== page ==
Tate remarks on the general form of the poem: it is an ode ". . . even further removed from Pindar than Abraham Cowley. I suppose in so calling it I intended an irony: the scene of the poem is not a public celebration, it is a lone man by a gate." Though Tate does not say so. he implies that the contrast between the personal quality of his ode and the public nature of the Pindaric expresses the solipsism of modern man. The man at the gate has the "secret need" of the wanderers on the Mediterranean, and like them he makes a lonely journey into the past. Obviously, Tate expects his readers to be aware of the nature of the traditional odes, the Pindarics, not of the specific details of their contents, but their tone, which always implies that the poet speaks to and for a society united in triumph. The Pindarics are not simply victory odes: they are poems in which a particular hero is regarded as the worthy bearer of a great tradition. Tate's adaptation of the ode form implies that if modern man is trapped by his personal conception of the world, so is the very character of the ode transformed by this view. The lone man speaks for himself, and, if what he says represents the thoughts of others, it is their defeat which he expresses, for they, like him, are cut off from the heroic past and the actual present.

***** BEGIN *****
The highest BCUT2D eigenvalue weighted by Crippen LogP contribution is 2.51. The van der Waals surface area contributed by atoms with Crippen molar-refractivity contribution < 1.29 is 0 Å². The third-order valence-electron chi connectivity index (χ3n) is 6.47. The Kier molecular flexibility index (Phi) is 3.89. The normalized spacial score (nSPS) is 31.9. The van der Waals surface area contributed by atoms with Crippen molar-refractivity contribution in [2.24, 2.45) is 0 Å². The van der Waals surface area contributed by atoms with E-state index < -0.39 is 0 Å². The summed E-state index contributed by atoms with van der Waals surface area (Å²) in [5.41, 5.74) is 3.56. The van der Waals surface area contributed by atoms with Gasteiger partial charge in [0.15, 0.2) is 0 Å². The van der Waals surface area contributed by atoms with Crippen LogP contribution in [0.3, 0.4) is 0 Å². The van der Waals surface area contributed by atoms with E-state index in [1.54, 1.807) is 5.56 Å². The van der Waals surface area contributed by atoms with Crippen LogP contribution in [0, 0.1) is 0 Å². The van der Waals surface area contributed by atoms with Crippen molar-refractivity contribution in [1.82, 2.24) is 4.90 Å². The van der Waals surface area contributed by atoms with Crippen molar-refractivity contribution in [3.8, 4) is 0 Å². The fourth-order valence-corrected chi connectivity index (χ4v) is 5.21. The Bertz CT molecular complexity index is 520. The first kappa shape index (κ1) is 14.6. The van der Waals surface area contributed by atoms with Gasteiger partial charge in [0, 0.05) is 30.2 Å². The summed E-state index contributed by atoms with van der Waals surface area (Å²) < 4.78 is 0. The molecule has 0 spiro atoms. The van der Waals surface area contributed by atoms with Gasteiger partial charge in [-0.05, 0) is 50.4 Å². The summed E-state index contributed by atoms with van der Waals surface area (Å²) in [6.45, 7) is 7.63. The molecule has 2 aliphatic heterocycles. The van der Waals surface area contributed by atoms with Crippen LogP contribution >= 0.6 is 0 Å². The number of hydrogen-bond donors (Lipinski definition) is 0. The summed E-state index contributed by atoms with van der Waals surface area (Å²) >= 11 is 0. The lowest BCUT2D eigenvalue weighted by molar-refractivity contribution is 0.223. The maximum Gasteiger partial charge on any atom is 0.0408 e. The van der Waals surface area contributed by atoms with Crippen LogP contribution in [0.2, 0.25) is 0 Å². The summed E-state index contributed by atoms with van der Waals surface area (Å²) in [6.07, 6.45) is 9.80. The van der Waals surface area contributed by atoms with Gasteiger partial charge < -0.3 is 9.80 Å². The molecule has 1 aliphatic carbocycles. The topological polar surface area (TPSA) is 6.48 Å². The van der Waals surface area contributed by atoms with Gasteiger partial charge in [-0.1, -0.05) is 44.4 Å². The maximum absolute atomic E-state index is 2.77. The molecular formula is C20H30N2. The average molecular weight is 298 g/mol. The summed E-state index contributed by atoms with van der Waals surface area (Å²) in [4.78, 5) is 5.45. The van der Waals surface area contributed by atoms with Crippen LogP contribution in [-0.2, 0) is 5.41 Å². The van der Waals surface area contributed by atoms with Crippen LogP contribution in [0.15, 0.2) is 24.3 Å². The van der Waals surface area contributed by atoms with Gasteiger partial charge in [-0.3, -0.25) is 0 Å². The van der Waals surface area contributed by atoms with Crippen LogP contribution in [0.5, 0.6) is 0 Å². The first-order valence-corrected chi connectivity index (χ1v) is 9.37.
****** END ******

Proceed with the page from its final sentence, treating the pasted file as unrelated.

This defeat is symbolized most intensely in the leaf image, which Tate uses not only in the refrain but in the first and last strophes. The image is an extremely interesting and important one. In the first strophe Tate says of the leaves: "They sough the rumors of mortality." The leaves, "of nature the casual sacrament / To the seasonal eternity of death," remind man of his own mortality. "Autumn and the leaves are death," says Tate in "Narcissus as Narcissus." The leaf image replies with finality to the cry for an "active faith," which constitutes the second theme of the poem.

*    *    *